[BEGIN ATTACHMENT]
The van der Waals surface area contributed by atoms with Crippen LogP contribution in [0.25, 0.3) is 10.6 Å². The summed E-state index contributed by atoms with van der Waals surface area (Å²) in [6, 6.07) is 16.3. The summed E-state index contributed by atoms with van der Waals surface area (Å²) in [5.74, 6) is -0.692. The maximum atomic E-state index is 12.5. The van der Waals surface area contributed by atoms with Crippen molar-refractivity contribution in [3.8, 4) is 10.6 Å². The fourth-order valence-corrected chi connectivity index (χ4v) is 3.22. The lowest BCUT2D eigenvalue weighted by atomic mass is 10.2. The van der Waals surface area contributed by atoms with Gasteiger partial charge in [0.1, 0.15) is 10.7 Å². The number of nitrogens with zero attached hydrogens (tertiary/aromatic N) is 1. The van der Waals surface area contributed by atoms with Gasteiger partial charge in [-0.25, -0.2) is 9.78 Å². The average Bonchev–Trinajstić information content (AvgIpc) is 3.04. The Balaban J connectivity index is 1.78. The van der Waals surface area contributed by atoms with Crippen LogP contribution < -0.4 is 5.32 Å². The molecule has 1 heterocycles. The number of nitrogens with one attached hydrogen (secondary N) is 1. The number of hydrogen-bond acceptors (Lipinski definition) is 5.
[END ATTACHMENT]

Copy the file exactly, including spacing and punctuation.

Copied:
The van der Waals surface area contributed by atoms with Crippen LogP contribution in [0.25, 0.3) is 10.6 Å². The summed E-state index contributed by atoms with van der Waals surface area (Å²) in [6, 6.07) is 16.3. The summed E-state index contributed by atoms with van der Waals surface area (Å²) in [5.74, 6) is -0.692. The maximum atomic E-state index is 12.5. The van der Waals surface area contributed by atoms with Crippen molar-refractivity contribution in [3.8, 4) is 10.6 Å². The fourth-order valence-corrected chi connectivity index (χ4v) is 3.22. The lowest BCUT2D eigenvalue weighted by atomic mass is 10.2. The van der Waals surface area contributed by atoms with Gasteiger partial charge in [0.1, 0.15) is 10.7 Å². The number of nitrogens with zero attached hydrogens (tertiary/aromatic N) is 1. The van der Waals surface area contributed by atoms with Gasteiger partial charge in [-0.25, -0.2) is 9.78 Å². The average Bonchev–Trinajstić information content (AvgIpc) is 3.04. The Balaban J connectivity index is 1.78. The van der Waals surface area contributed by atoms with Crippen LogP contribution < -0.4 is 5.32 Å². The molecule has 1 heterocycles. The number of nitrogens with one attached hydrogen (secondary N) is 1. The number of hydrogen-bond acceptors (Lipinski definition) is 5.